I’m one of the founders of TeamKinetic and have been responsible for developing and maintaining our technical assets for the last decade. Wow that’s a weighty word….a decade.
As anyone that has been involved in a startup or building up their own business will know, you have to be adaptable and willing to learn….alot. It means I’ve developed a pretty wide skill set. I can provision a server, write a dynamic pivot query or build an Android app, but I’m always aware of how much more there is to learn. Whenever I read about real, focused experts explaining how to provide high availability multi node SQL servers, or build a super efficient sorting algorithm, I’m in awe of the depth of knowledge and experience they have.
Luckily for me there are plenty of excellent communities full of geniuses willing to share knowledge and ideas. They don’t get paid, they just love sharing the cool stuff and volunteer their knowledge and time to anyone that asks. I couldn’t do the wide range of tasks that are required without their help.
I don’t know how many of our volunteers are geniuses, but from the data I collate its clear that they invest a huge amount of time and effort in helping their communities. There are individuals that have logged hundreds of hours, supporting their neighbours and cities.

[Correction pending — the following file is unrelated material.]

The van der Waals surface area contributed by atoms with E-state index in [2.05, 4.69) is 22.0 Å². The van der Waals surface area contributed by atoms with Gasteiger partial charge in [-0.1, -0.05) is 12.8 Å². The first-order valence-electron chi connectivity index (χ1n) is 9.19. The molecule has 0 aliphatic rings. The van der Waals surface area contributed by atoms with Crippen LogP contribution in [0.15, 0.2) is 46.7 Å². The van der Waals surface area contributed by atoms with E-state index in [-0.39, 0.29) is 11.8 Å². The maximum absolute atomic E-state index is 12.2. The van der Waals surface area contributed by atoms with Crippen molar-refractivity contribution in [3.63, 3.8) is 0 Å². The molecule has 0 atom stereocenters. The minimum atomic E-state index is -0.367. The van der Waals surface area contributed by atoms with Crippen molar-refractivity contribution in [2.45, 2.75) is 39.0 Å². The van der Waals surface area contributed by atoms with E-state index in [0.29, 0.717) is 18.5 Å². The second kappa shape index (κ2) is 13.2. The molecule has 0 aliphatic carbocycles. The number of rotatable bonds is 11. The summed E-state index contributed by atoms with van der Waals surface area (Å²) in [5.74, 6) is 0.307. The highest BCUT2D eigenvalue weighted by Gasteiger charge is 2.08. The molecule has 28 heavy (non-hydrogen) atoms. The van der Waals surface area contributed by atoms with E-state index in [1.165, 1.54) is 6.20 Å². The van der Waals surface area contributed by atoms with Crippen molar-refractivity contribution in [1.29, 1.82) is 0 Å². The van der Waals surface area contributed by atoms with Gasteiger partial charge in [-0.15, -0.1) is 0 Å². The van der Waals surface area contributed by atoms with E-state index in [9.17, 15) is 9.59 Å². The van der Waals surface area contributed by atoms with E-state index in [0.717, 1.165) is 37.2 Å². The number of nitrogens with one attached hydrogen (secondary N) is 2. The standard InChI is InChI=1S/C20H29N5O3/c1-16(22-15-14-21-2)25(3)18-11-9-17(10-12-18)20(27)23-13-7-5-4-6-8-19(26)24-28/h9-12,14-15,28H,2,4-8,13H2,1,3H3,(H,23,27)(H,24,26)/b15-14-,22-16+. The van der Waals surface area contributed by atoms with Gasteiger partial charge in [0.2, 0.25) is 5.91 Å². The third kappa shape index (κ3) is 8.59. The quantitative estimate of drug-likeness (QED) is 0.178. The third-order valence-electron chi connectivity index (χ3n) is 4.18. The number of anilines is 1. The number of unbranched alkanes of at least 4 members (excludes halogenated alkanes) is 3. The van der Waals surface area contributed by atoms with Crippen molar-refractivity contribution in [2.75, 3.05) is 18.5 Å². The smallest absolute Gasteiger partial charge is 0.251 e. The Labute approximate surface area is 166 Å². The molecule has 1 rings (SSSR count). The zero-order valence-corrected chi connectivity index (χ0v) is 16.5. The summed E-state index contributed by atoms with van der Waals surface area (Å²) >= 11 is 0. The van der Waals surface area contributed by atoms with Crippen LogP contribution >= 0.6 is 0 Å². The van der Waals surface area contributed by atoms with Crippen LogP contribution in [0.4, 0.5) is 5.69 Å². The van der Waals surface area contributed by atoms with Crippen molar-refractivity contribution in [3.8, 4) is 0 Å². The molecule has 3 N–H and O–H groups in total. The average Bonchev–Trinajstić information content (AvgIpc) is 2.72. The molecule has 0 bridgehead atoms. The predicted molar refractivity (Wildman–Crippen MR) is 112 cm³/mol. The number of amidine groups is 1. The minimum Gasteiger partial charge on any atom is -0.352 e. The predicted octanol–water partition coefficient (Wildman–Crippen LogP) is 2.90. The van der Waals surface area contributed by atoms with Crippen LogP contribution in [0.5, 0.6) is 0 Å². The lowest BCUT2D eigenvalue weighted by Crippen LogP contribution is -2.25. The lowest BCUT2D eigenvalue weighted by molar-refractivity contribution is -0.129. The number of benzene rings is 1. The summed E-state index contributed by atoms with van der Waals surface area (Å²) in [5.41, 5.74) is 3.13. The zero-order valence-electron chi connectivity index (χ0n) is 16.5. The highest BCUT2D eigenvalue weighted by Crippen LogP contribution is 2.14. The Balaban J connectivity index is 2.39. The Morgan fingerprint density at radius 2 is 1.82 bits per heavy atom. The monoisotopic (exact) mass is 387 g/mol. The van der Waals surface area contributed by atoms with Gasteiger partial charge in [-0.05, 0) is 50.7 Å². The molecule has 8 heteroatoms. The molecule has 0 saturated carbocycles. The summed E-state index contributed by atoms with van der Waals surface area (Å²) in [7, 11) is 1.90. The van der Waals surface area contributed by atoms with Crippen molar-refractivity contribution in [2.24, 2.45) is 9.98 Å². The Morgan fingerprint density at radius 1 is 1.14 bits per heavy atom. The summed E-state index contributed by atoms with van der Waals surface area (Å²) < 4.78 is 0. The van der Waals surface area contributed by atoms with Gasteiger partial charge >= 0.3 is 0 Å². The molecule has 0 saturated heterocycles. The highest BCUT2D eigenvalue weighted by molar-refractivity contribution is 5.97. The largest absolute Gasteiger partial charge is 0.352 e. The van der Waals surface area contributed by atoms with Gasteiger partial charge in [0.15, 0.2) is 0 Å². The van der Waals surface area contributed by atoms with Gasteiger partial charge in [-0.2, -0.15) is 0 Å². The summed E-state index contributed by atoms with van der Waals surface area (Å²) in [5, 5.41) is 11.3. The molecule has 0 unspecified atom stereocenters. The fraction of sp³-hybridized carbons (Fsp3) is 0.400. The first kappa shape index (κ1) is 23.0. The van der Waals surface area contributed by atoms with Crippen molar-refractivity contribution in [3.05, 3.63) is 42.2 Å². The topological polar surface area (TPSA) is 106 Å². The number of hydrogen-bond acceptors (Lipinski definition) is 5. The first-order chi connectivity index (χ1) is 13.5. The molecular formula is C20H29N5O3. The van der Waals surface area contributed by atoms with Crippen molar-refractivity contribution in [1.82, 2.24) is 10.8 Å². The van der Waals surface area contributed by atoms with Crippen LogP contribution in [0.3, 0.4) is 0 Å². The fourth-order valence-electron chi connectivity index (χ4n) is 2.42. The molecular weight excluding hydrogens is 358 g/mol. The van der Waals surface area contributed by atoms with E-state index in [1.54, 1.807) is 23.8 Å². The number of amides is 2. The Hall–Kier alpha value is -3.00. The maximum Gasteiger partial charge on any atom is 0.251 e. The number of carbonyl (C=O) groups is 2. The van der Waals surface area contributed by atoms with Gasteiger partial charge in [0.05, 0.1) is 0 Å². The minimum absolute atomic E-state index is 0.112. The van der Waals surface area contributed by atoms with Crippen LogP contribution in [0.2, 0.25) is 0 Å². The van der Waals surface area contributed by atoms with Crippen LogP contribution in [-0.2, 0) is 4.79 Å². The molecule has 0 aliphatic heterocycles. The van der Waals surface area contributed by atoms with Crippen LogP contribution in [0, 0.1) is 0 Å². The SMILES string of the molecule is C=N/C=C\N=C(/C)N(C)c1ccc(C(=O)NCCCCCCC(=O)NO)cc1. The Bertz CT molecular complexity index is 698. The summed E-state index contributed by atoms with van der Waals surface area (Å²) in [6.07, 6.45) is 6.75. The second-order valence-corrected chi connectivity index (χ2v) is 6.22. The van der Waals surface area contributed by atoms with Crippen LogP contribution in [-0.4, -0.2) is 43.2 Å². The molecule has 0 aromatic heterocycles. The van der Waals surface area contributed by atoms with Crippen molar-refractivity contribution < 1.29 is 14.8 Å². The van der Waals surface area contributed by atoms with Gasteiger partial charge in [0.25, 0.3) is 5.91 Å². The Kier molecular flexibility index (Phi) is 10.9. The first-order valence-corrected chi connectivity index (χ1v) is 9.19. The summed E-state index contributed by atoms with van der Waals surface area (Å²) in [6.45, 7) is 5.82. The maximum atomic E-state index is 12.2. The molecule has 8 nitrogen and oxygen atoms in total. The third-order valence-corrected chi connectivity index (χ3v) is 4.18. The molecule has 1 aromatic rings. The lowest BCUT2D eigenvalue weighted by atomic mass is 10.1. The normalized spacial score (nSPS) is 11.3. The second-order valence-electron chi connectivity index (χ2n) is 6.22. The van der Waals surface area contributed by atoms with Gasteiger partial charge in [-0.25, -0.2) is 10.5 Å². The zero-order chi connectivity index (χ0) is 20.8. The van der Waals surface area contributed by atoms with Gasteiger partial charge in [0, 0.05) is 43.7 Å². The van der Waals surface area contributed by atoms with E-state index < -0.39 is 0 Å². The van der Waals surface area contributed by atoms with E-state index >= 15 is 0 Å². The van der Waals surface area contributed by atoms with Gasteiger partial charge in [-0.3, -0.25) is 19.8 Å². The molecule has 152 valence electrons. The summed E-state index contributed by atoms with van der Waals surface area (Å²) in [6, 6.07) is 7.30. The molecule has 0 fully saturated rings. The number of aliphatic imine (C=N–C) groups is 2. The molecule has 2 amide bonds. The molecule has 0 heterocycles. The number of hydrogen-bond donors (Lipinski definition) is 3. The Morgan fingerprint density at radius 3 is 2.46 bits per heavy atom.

My own volunteering efforts are small by comparision but I do regular volunteer for charities and organisations that resonate with me. At present I’m driving for Age Concern, dropping people off at tea parties on the weekends. I’ve also volunteered with Silverline who match you with a retired person that you call every week at a set time and have a natter.
I watched my own grandad become more and more isolated once my grandma died. He lived in Tenby which was a 2 hour drive from where the rest of the family lived and he refused to move or enter a retirement home so we couldn’t be there every day. There always seemed to be an internal struggle for him; in admitting he was lonely or needing help, that admission would make his age and growing infirmity real and his independence became his most treasured faculty.
So my history tugs me towards those organisations that help keep isolated people connected. But volunteering can lead you in unexpected directions.
My wife and I were donating at a charity shop and did some hours helping out at a Barnardos shop. We read some literature about fostering, looked into it, and made a few calls.
We ended up doing short term respite breaks for full time foster families, despite not ever considering having our own children. We looked after three different young people over the next five years. I always felt a bit of a fraud as it was no trouble and mostly good fun! After a few years completing the training and course work I obtained a professional qualification in foster care.
Once you open a door there are always plenty more behind it. Keep volunteering, people need you and appreciate it, sometimes even more than you realise.